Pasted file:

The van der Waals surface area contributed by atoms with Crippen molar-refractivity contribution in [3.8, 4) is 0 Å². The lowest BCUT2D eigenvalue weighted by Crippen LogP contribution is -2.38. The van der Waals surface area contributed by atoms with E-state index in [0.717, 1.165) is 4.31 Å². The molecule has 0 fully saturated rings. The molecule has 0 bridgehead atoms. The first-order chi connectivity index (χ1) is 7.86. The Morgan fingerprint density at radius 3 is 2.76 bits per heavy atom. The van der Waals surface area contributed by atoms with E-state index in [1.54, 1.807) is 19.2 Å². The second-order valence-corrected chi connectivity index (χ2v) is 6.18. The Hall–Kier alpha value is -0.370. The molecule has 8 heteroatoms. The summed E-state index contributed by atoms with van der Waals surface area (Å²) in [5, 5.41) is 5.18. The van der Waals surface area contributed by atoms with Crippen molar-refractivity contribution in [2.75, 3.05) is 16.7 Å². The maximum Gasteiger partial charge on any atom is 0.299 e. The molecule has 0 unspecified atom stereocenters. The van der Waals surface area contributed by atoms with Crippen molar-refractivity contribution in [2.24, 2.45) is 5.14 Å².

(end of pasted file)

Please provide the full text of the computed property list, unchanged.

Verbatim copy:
The van der Waals surface area contributed by atoms with Crippen molar-refractivity contribution in [3.8, 4) is 0 Å². The lowest BCUT2D eigenvalue weighted by Crippen LogP contribution is -2.38. The van der Waals surface area contributed by atoms with E-state index in [0.717, 1.165) is 4.31 Å². The molecule has 0 fully saturated rings. The molecule has 0 bridgehead atoms. The first-order chi connectivity index (χ1) is 7.86. The Morgan fingerprint density at radius 3 is 2.76 bits per heavy atom. The van der Waals surface area contributed by atoms with E-state index in [1.54, 1.807) is 19.2 Å². The second-order valence-corrected chi connectivity index (χ2v) is 6.18. The Hall–Kier alpha value is -0.370. The molecule has 8 heteroatoms. The summed E-state index contributed by atoms with van der Waals surface area (Å²) in [5, 5.41) is 5.18. The van der Waals surface area contributed by atoms with Crippen molar-refractivity contribution in [2.75, 3.05) is 16.7 Å². The maximum Gasteiger partial charge on any atom is 0.299 e. The molecule has 0 unspecified atom stereocenters. The van der Waals surface area contributed by atoms with Crippen molar-refractivity contribution in [2.24, 2.45) is 5.14 Å².